The plays are quite short and they have different genres such as comedy and horror. Lucky for us it’s also not expensive, so well worth a little visit!

I would say that Teatro en Corto is a perfect plan for a Saturday night, and after that, I love to have dinner in the area – there are very nice places closeby — Cris Guasch

A market by local entrepreneurs

Weekend Bazars (Andrea Maldonado)

At the weekend bazars at Doméstico (a house-restaurant in the Condesa neighborhood) you will find many different types of products offered by local entrepreneurs. You can find anything from honey-based shampoo to cute bunny sneakers. The businesses change every weekend, so you will find something different every time you visit! Next to products you can also find some fun activities on offer, think of small adoption centers for animals or gigs with local artists!

It’s a great way to see the things that the future of businesses in Mexico City will bring. Next to that it’s a great place to make friends, have a nice chat with locals or even network. Mexicans have recently been working to shift their consumption trends in order to stimulate local and national production.

Surely you will find a great product and will be supporting the dreams of an entrepreneur with your purchase — Andre Maldonado

Reconnect with your inner child

Papalote nights (by @nancydeey)

Papalote is a very well-known museum for Mexican children, and although we’re considered adults now this place is still fun to visit, especially on Thursday nights. The special thing about Thursday nights at this place is that it opens its doors to adults! You will find special activities, artists and other experiences to keep that inner child inside you alive! Honestly places like these can be a really refreshing change from serious adult life.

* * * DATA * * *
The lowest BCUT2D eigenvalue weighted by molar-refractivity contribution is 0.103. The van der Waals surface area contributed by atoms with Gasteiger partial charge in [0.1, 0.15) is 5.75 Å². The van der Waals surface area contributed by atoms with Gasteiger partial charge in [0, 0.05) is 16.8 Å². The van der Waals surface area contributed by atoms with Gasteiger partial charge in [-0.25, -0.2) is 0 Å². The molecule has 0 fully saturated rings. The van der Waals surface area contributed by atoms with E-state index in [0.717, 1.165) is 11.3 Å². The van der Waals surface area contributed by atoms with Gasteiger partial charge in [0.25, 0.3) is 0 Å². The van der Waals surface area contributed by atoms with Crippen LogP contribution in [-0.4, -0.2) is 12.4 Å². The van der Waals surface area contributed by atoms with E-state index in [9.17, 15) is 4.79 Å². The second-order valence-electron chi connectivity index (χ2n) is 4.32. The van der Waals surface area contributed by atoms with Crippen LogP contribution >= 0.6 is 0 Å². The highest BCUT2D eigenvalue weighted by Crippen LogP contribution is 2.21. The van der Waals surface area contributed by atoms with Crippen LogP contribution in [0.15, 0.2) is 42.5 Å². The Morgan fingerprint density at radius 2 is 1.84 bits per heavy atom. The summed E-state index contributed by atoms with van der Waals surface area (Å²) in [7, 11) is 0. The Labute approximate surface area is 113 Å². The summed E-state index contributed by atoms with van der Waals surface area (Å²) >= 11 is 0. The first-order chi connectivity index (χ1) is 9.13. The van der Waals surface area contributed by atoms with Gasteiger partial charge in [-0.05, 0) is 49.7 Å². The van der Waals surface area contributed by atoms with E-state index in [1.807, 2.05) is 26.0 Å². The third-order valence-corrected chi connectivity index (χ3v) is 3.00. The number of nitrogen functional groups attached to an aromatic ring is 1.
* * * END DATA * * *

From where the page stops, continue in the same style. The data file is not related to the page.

The museum offers theme nights and various activities such as drawing nights, bands, romantic evenings, artistic interventions and even singles’ nights.

Learning and playing does not have to end at a certain age — Cris Guasch

Go back in time and have a drink

U.T.A BAR (by Rafael Murrieta)

This place is perfect for people that love ‘80s, ‘90s, goth and rock music (and for the adventurous people amongst us). The Unión de Trabajo Autogestivo Bar (U.T.A BAR) started of as a place for goths to meet and has later grown into a place for a mix of urban tribes. It’s inside a big old house with 4 different rooms spread over 2 floors. Each room having their own unique vibe because they all play different music.

They have nice cheap beers and the entrance is 40 pesos if you go after 19:00. Fridays and Saturdays are often the best days to come and enjoy music. But on weekdays they often have activities too, like free movies on the last Thursday of the month.

On the first level, the party in the main room starts at around 23:30 – at that time you get possessed by a dancing spirit — Rafael Murrieta

Hidden in the forest